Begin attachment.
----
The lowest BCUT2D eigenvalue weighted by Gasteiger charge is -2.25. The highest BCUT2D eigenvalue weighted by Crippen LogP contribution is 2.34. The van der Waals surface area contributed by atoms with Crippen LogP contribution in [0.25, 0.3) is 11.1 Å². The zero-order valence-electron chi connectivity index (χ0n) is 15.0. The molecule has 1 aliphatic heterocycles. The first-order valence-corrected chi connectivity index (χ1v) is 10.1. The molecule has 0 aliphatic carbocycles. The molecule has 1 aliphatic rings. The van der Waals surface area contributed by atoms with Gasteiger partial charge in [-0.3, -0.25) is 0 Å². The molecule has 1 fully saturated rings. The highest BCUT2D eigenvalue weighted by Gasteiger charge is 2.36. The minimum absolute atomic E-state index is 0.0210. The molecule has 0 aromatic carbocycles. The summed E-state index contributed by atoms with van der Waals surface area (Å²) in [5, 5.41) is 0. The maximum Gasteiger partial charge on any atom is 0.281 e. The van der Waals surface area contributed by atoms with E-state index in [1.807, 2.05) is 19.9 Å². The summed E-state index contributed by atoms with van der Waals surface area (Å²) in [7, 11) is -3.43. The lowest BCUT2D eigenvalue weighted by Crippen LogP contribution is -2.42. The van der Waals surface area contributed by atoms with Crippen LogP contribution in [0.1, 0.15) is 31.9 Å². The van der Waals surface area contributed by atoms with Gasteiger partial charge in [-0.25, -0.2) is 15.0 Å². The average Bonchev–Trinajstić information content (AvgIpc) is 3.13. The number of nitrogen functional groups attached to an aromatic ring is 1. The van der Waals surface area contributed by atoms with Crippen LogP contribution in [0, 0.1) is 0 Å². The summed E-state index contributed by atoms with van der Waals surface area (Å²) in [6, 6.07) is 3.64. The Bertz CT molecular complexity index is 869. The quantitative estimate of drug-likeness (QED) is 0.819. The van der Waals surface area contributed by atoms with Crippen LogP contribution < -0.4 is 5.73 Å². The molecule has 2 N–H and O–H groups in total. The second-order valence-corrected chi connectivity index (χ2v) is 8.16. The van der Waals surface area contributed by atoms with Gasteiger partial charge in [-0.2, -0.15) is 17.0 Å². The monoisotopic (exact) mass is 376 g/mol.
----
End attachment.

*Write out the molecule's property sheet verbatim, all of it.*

The lowest BCUT2D eigenvalue weighted by Gasteiger charge is -2.25. The highest BCUT2D eigenvalue weighted by Crippen LogP contribution is 2.34. The van der Waals surface area contributed by atoms with Crippen LogP contribution in [0.25, 0.3) is 11.1 Å². The zero-order valence-electron chi connectivity index (χ0n) is 15.0. The molecule has 1 aliphatic heterocycles. The first-order valence-corrected chi connectivity index (χ1v) is 10.1. The molecule has 0 aliphatic carbocycles. The molecule has 1 aliphatic rings. The van der Waals surface area contributed by atoms with Gasteiger partial charge in [-0.3, -0.25) is 0 Å². The molecule has 1 fully saturated rings. The highest BCUT2D eigenvalue weighted by Gasteiger charge is 2.36. The minimum absolute atomic E-state index is 0.0210. The molecule has 0 aromatic carbocycles. The summed E-state index contributed by atoms with van der Waals surface area (Å²) in [5, 5.41) is 0. The maximum Gasteiger partial charge on any atom is 0.281 e. The van der Waals surface area contributed by atoms with E-state index in [1.807, 2.05) is 19.9 Å². The summed E-state index contributed by atoms with van der Waals surface area (Å²) in [7, 11) is -3.43. The lowest BCUT2D eigenvalue weighted by Crippen LogP contribution is -2.42. The van der Waals surface area contributed by atoms with Crippen LogP contribution in [0.1, 0.15) is 31.9 Å². The van der Waals surface area contributed by atoms with Gasteiger partial charge in [-0.25, -0.2) is 15.0 Å². The average Bonchev–Trinajstić information content (AvgIpc) is 3.13. The number of nitrogen functional groups attached to an aromatic ring is 1. The van der Waals surface area contributed by atoms with Crippen LogP contribution in [0, 0.1) is 0 Å². The summed E-state index contributed by atoms with van der Waals surface area (Å²) in [6, 6.07) is 3.64. The Bertz CT molecular complexity index is 869. The quantitative estimate of drug-likeness (QED) is 0.819. The van der Waals surface area contributed by atoms with Crippen LogP contribution < -0.4 is 5.73 Å². The molecule has 2 N–H and O–H groups in total. The second-order valence-corrected chi connectivity index (χ2v) is 8.16. The van der Waals surface area contributed by atoms with Gasteiger partial charge in [-0.2, -0.15) is 17.0 Å². The monoisotopic (exact) mass is 376 g/mol.